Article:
Kindergarten engineers

By Website Administrator | Dec 10, 2004

"K" week turned into a lesson in basic engineering principles for Kindergarteners at Tomek Elementary School in Fenton when Kettering students showed up to "play."

Ms. Patty Johnson's Kindergarteners were working on the letter "K" when Kettering students showed up to have a little fun with the basic principles of engineering. The "k" could have stood for "krunch," "krash," and "krack" by the time Dr. Laura Sullivan's Engineering Mechanics I-Statics class and the Kindergarteners were finished testing the strengths of different materials including toilet paper tubes, plastic cups and hard plastic drinking glasses. Sullivan is associate professor of Mechanical Engineering at Kettering.

Teams of three to four Kindergarteners worked with the "big" kids placing toilet paper tubes and other cylindrical objects under a platform and then applying pressure. Most of the pressure came from the "little" engineers standing, sitting and hopping in ones, twos, threes and fours on the platforms.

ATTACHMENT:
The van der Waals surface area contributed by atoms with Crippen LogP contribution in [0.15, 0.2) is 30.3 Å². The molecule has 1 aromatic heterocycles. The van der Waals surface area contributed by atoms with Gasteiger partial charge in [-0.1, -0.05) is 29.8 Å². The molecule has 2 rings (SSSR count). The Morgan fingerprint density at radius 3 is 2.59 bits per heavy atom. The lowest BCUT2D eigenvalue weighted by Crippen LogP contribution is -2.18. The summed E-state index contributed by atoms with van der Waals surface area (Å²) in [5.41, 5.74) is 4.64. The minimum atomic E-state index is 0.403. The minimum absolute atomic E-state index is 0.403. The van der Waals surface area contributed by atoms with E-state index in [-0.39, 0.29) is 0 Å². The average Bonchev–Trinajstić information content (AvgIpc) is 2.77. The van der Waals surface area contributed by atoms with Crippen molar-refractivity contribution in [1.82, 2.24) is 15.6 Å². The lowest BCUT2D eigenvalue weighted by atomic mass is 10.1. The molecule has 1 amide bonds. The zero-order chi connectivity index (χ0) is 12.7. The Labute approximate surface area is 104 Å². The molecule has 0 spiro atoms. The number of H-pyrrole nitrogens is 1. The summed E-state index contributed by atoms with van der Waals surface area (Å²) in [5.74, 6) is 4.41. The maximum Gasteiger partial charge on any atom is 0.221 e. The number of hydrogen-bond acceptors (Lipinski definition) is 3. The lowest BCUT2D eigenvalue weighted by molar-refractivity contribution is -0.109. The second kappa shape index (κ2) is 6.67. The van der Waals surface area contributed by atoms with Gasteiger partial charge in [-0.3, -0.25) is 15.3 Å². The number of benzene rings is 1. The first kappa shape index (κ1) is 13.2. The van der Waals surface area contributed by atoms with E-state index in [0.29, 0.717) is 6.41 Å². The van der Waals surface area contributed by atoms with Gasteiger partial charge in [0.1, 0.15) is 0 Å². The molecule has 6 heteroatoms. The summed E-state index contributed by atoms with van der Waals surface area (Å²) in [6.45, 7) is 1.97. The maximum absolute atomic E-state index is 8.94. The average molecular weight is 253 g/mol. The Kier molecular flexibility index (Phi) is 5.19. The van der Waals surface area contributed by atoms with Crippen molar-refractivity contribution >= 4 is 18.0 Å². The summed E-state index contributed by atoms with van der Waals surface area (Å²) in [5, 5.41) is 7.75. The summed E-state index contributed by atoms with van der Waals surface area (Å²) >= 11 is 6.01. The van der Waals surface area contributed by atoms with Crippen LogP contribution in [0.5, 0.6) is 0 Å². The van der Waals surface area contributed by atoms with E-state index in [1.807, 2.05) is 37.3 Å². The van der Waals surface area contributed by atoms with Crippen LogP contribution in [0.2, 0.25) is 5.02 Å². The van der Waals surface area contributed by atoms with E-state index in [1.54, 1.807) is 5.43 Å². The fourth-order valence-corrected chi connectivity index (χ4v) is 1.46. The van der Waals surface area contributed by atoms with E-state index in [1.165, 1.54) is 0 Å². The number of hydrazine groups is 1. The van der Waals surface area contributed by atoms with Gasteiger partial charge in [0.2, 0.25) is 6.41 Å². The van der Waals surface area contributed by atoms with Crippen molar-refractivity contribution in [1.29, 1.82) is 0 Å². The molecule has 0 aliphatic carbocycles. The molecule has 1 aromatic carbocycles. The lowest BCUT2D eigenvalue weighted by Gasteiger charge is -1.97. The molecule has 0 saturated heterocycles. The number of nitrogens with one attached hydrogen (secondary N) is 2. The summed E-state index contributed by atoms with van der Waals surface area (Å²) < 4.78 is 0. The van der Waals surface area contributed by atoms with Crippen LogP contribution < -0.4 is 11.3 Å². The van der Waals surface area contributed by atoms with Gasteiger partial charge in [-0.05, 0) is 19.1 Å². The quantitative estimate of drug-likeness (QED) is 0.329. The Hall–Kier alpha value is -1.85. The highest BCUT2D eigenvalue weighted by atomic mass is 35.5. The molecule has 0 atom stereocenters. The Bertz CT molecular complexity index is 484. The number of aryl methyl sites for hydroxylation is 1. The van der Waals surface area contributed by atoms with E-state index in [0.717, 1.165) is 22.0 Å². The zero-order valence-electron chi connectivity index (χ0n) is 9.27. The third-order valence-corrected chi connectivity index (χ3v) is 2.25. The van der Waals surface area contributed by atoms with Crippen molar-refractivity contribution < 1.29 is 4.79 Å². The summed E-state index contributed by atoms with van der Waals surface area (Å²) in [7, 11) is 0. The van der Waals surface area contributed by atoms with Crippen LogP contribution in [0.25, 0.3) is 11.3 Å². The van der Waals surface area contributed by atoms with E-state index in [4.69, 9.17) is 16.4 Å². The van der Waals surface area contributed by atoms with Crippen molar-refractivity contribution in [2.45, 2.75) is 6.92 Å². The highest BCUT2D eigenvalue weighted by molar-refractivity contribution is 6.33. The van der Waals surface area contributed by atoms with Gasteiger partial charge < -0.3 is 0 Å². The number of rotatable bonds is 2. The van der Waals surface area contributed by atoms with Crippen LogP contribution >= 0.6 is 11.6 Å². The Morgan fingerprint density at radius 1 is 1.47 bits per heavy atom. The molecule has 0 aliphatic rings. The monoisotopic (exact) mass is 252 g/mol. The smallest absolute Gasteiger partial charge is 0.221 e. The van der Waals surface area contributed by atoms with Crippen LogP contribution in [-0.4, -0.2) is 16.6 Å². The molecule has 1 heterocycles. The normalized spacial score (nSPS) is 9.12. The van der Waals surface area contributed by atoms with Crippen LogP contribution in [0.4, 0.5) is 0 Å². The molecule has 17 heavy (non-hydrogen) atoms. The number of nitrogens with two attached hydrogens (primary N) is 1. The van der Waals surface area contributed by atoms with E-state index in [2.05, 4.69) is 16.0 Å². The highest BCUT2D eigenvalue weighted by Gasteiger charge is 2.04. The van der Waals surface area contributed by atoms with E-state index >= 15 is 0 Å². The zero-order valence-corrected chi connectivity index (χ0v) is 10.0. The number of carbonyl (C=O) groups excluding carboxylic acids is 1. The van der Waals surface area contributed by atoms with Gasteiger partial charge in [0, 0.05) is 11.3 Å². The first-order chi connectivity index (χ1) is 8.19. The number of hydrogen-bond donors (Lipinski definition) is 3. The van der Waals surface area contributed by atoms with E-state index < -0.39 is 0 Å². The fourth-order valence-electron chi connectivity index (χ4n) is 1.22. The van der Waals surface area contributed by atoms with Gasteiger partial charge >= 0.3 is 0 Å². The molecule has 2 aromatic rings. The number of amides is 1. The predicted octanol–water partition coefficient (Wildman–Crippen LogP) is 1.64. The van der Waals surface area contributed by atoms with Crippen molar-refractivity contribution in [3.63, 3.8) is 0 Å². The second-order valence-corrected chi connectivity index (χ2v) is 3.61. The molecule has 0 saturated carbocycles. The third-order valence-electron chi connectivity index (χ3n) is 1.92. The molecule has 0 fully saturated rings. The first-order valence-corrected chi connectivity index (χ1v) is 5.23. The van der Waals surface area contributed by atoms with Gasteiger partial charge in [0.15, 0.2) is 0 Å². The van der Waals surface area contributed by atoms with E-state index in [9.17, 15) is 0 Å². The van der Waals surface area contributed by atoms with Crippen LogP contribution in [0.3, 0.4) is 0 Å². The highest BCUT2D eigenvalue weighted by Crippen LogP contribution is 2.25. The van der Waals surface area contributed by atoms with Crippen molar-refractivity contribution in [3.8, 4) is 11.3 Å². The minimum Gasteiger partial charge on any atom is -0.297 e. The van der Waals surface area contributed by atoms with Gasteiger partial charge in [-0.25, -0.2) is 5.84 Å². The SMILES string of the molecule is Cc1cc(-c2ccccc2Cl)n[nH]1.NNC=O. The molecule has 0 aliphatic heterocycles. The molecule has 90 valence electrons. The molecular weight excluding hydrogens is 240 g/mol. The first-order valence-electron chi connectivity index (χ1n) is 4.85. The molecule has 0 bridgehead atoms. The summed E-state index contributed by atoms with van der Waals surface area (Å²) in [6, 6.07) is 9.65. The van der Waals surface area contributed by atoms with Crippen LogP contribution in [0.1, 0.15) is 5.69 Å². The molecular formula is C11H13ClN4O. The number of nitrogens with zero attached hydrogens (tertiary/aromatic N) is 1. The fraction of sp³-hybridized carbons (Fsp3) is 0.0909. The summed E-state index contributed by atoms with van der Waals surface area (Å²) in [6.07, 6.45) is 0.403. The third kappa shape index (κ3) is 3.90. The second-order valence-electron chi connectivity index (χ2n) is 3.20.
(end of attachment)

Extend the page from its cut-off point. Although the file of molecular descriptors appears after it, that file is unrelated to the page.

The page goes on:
What they learned was that toilet paper tubes WILL hold up a person, or even four people, but the fewer tubes, the more likely you are to get a flattened tube. They also found out that it takes a lot of pressure - mostly jumping - to break a hard plastic drinking glass.

The bigger engineers didn't try to explain force and surface tension - they just had fun helping their pint-sized teammates discover the fun of engineering research.

The test frame "machines" used were manufactured by technicians in the Mechanical Engineering Department at Kettering. Approximately 40 Kettering students participated.

 

 

 

 

Written by Dawn Hibbard
810-762-9865
dhibbard@kettering.edu